Mr. A. P. Bajnotti, the Italian Vice Consul at this port, who was the most intimate friend of the deceased in this country, stated to a TIMES reporter, yesterday, that the cause of Viani's self-murder was undoubtedly monomania.  The deceased, who was thirty years of age, and was of an exceedingly nervous and delicate temperament, arrived in New-York from Rome, or which city he was a native, some two months ago.  Although in perfectly comfortable circumstances, and aware that his professional labors were sure to yield him a handsome compensation, the temporary dullness of the past month sensibly affected his health and spirits.  His indisposition was still further augmented by the hot weather of the past week or two, and by a variety of incidents, which, in the diseased condition of his mind, were magnified and dwelt upon until monomania was developed.  Among the occurences which contributed to bring about the result was the appearance of a couple of tramps at his studio, No. 212 Fifth avenue, and their rude and threatening demands for money.  This and the loneliness of his position in a strange land, thousands of miles from home, and his solitary life, united to producing hallucinations, the most marked phase of which was that enemies were constantly following him and threatening his life.  Mr. Bajnotti said that for a week or more before the fatal act Viani called at his house daily at an early hour, with the information that he was pursued and must find shelter from his enemies.  As his delusion appeared harmless, and he was moreover able to to detect its absurdity when pointed out to him by his friends, it was hoped that the trouble would be only temporary, and would pass away with the return of cool weather.  On Saturday, by the advice of his friends, Viani made a visit to City Island, where he passed several days at the residence of Dr. Doremus.  On Monday the Vice Consul was apprised that the invalid's health was worse, and on his arriving at the island found his charge again suffering from his old delusion, but again, as on former occasions, amenable to reason.  After soothing the patient's excitement, and restoring in a measure of self-confidence, Mr. Banjotti returned to the City only to hear of his friend's death by his own hand in the manner already described.  The case was undoubtedly one of monomania produced by ill health, an unfavorable condition of the climate, and too much brooding over his loneliness and unsettled future.  The deceased's endowments, intellectual and personal, were of a high order, and had he lived he would, in the opinion of his friends, have achieved distinction."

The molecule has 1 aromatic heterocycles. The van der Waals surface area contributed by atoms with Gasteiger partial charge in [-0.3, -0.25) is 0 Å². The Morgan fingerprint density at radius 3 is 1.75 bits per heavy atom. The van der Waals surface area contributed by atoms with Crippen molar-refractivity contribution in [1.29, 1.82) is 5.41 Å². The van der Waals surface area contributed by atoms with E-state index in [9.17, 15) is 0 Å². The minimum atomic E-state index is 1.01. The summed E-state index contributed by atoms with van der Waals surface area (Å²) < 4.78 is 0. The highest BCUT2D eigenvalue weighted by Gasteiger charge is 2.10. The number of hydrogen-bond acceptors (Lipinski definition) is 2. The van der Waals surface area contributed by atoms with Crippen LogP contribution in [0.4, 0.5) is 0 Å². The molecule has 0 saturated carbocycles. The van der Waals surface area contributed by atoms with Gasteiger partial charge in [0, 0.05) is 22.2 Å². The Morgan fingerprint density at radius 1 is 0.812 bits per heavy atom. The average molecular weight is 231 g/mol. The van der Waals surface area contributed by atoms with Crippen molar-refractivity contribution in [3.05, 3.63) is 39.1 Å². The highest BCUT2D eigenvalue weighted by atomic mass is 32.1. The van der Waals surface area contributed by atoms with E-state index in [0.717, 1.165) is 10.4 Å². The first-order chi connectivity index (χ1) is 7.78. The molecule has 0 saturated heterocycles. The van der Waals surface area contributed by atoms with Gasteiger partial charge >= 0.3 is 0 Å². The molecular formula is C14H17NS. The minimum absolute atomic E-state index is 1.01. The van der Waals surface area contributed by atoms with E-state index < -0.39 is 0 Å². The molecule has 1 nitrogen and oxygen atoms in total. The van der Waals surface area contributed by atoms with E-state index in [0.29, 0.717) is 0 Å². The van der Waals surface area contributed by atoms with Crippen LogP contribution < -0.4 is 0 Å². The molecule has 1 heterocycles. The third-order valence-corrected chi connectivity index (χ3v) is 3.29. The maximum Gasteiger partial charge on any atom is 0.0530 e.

Source:  A Dramatic Suicide, N.Y. Times, Sep. 2, 1875, p. 5.